NorthernRST

57.14996 -2.10135 In reply to: https://northernrst.com

A couple of weeks ago I went to NorthernRST, a one day conference in Aberdeen. It was organised by people from the 57 North hackerspace and the Scottish Consulate.

It felt similar to going to Hacks on the Beach, as I was heading to the north of a country on a train. The train journey was not bad, after we managed to get it, as the previous one had been cancelled. I liked the coastal route and views of the North Sea.

There was one track of talks. The first was about “Citizen’s Ocean”, a project to make cheap oceanographic sensors. A film canister sized temperature logger was presented. I’d be interested to know what else I could put on my boat, and what accuracy is needed to be useful for something. What about salinity or turbidity? Turbidity sensors seem to be expensive and a bit complicated because you need to deal with fouling. Who would use this data and what for? Can it help climate research or weather forecasting? A sensor package that could be fitted to yachts could be developed. Maybe linked with crowd sourced bathymetry.

Shell spoke about using NixOS for hosting personal servers. Mostly I learnt a bit about NixOS. Basically seems to be a standardised configuration format / file for a whole OS, so system can be specified in one place. Seems like it would be more reliable that what I do now, which is run Ansible. That takes quite a lot of maintenance for the amount of use it gets.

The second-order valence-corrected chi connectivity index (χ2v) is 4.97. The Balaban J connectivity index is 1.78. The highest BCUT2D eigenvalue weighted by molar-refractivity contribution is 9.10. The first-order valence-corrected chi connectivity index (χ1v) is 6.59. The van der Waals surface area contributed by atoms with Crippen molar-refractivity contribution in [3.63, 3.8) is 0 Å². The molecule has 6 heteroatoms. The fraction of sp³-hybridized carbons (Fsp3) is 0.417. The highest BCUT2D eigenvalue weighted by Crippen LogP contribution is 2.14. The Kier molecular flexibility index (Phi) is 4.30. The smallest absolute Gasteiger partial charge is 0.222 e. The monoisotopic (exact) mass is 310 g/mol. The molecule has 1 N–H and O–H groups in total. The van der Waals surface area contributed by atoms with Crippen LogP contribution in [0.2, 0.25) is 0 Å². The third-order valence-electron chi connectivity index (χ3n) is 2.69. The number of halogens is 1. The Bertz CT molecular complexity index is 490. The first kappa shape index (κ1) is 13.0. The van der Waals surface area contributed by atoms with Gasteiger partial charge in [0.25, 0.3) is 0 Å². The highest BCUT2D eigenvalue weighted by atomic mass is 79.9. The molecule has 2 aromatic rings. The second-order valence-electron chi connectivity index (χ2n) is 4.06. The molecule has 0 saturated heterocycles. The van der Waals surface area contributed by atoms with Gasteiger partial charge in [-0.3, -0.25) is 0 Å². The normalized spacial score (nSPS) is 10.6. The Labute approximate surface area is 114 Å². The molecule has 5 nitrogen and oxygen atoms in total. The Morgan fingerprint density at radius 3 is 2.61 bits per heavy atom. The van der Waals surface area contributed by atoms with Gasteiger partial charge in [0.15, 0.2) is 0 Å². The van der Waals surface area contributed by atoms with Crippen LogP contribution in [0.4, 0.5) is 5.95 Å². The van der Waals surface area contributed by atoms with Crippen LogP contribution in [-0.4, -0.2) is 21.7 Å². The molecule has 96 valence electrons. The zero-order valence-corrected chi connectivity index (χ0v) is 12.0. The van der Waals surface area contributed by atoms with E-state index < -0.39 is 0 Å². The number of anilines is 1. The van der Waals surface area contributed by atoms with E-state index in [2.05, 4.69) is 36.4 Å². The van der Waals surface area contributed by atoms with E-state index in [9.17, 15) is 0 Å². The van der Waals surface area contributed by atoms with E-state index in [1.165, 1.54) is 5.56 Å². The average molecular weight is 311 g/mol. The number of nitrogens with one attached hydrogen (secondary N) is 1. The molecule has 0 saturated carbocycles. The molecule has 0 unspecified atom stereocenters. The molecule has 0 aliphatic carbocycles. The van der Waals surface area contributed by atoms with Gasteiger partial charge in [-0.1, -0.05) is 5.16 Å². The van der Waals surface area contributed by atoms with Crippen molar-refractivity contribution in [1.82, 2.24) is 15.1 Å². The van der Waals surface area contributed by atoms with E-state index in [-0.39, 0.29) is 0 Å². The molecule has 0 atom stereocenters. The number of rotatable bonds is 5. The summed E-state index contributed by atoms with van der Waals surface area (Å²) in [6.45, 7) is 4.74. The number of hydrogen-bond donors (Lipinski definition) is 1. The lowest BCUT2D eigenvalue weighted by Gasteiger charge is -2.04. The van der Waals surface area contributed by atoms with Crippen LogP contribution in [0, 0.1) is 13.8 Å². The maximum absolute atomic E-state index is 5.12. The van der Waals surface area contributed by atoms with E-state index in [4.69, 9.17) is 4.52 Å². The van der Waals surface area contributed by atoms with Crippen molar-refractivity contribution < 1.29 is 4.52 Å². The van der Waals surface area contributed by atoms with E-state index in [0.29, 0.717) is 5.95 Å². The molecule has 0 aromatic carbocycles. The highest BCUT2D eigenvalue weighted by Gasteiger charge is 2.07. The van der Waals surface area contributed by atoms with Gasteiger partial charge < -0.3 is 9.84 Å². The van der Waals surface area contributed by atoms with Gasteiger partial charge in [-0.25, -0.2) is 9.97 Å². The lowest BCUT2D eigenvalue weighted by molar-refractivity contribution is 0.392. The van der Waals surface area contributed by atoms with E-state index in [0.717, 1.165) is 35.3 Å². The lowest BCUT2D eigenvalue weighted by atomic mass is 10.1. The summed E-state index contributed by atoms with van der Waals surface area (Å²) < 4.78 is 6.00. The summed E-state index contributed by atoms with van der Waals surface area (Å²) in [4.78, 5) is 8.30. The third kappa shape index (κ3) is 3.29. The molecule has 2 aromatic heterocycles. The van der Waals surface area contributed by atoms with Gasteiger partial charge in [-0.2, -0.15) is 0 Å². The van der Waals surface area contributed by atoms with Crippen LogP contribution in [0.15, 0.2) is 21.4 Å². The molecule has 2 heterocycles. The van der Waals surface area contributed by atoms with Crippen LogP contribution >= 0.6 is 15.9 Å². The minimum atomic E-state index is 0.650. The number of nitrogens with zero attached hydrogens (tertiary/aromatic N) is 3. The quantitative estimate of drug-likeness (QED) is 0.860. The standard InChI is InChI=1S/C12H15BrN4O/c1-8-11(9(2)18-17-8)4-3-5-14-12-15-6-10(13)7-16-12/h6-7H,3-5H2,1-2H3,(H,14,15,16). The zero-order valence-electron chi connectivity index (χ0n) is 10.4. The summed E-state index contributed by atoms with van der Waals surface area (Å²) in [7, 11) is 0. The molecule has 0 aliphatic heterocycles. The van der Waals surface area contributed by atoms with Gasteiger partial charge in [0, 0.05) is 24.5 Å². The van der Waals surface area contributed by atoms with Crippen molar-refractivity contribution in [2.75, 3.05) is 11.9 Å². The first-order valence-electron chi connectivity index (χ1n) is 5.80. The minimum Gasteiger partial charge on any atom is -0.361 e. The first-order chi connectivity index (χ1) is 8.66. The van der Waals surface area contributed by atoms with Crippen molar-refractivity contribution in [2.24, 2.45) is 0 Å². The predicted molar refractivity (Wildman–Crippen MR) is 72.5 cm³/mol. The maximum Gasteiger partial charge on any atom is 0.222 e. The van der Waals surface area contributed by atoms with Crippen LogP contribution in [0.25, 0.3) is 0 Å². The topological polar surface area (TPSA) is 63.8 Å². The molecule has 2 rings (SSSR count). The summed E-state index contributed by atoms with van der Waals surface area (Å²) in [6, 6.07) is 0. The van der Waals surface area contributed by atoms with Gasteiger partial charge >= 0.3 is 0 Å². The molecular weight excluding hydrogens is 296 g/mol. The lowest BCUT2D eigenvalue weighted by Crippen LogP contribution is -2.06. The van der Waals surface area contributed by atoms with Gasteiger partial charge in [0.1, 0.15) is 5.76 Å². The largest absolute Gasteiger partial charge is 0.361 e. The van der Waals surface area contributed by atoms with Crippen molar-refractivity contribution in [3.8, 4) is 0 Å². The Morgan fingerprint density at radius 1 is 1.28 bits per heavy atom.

mc.fly gave an amusing talk about playing with number plate readers. I think the key points were number plates are used as access codes - they are basically passwords, but are in plane sight and trivially copied. Also the cameras may not handle user input properly, e.g. sql injections. Magnetic loops think fire extinguishers are cars. :)

Ian, irl spoke about HamBSD - a modified OpenBSD for amateur radio. He’s got AX.25 and APRS implemented. I’m a fan of OpenBSD and look forward to having a reliable, modern, amateur radio network. :)

Andrew O’Rourke spoke about building phone systems, and now I want a Cisco phone, but I never phone anyone so that’s hard to justify.

The next day we went to the 57 North Hacklab, which had recently moved to a business park. It feels a bit odd being somewhere that reminds me of work, but it does seem suitable. There was lots of radio and a most unusual delicacy - mulled buckfast. :p It was drinkable after getting over the fumes.

A pot of mulled buckfast.

A picture of River MacLeod.

River is a humanoid based on the planet Earth. It likes computering, adventures through time and space, and being a cat.